Financial services, traditionally the most lucrative market for consultants, saw demand drop by 12 per cent during 2009, according to a report published yesterday by the Management Consultancies Association (MCA). That was twice the slump in demand from the sector in 2008, and compared to a 6 per cent overall decline in consulting revenues.
But the MCA said anecdotal evidence suggested that the recovery began to bite last autumn, with financial services companies in particular commissioning a larger number of longer-term consulting projects.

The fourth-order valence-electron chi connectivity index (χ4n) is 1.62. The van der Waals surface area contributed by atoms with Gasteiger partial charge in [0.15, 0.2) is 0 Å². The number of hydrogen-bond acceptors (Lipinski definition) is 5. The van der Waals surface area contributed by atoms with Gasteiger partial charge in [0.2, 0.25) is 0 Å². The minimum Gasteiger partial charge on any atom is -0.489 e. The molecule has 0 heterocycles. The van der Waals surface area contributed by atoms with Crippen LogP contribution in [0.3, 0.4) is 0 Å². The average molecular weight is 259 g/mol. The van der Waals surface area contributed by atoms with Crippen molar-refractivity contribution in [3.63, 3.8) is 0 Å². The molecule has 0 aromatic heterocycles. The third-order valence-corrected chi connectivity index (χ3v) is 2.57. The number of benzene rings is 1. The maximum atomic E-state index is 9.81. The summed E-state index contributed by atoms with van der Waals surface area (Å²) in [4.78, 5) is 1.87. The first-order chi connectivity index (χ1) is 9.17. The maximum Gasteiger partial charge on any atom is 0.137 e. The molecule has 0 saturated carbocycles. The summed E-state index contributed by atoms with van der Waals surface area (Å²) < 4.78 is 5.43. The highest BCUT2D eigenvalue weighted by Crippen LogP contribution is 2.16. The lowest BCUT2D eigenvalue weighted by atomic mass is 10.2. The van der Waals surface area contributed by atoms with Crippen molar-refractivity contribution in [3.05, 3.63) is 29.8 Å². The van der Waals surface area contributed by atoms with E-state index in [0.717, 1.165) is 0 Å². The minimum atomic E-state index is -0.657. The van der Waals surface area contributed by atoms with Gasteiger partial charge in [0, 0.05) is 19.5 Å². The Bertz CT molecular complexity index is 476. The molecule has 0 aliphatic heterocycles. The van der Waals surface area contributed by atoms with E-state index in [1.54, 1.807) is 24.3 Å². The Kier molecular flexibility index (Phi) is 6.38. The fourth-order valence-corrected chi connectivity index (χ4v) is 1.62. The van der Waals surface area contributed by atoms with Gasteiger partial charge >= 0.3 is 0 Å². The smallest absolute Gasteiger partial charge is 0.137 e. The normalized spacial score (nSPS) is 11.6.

MCA president Pat Newberry, a partner at accountancy firm PricewaterhouseCoopers, said: “Recessions accelerate change and stimulate higher levels of performance. If Britain has got through this period with lower unemployment than many feared, to a significant extent this was due to the efforts of thousands of management consultants who enabled their clients to cut costs, save jobs and weather the storm.”
The organisation also said its member companies significantly improved their own productivity during the downturn, with the average consultant 7 per cent more productive at the end of 2009 than 12 months earlier.